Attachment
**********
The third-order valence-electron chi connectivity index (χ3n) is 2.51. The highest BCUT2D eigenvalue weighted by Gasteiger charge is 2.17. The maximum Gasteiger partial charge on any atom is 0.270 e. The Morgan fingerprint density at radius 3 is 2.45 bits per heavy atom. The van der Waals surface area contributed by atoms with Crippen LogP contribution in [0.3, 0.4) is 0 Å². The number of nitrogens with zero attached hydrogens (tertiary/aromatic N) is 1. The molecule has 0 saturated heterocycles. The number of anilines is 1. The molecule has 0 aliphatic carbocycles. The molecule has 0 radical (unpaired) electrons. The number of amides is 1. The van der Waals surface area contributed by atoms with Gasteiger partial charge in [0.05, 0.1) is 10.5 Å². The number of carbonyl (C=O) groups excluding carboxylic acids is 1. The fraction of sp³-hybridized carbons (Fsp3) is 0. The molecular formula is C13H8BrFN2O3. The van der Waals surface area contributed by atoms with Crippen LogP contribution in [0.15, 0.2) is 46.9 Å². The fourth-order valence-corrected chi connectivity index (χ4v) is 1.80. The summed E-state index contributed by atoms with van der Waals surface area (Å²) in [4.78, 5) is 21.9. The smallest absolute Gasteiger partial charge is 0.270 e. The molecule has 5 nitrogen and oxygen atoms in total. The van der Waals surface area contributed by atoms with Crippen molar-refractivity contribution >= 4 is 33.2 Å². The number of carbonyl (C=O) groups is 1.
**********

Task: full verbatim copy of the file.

The third-order valence-electron chi connectivity index (χ3n) is 2.51. The highest BCUT2D eigenvalue weighted by Gasteiger charge is 2.17. The maximum Gasteiger partial charge on any atom is 0.270 e. The Morgan fingerprint density at radius 3 is 2.45 bits per heavy atom. The van der Waals surface area contributed by atoms with Crippen LogP contribution in [0.3, 0.4) is 0 Å². The number of nitrogens with zero attached hydrogens (tertiary/aromatic N) is 1. The molecule has 0 saturated heterocycles. The number of anilines is 1. The molecule has 0 aliphatic carbocycles. The molecule has 0 radical (unpaired) electrons. The number of amides is 1. The van der Waals surface area contributed by atoms with Gasteiger partial charge in [0.05, 0.1) is 10.5 Å². The number of carbonyl (C=O) groups excluding carboxylic acids is 1. The fraction of sp³-hybridized carbons (Fsp3) is 0. The molecular formula is C13H8BrFN2O3. The van der Waals surface area contributed by atoms with Crippen LogP contribution in [0.15, 0.2) is 46.9 Å². The fourth-order valence-corrected chi connectivity index (χ4v) is 1.80. The summed E-state index contributed by atoms with van der Waals surface area (Å²) in [4.78, 5) is 21.9. The smallest absolute Gasteiger partial charge is 0.270 e. The molecule has 5 nitrogen and oxygen atoms in total. The van der Waals surface area contributed by atoms with Crippen molar-refractivity contribution >= 4 is 33.2 Å². The number of carbonyl (C=O) groups is 1.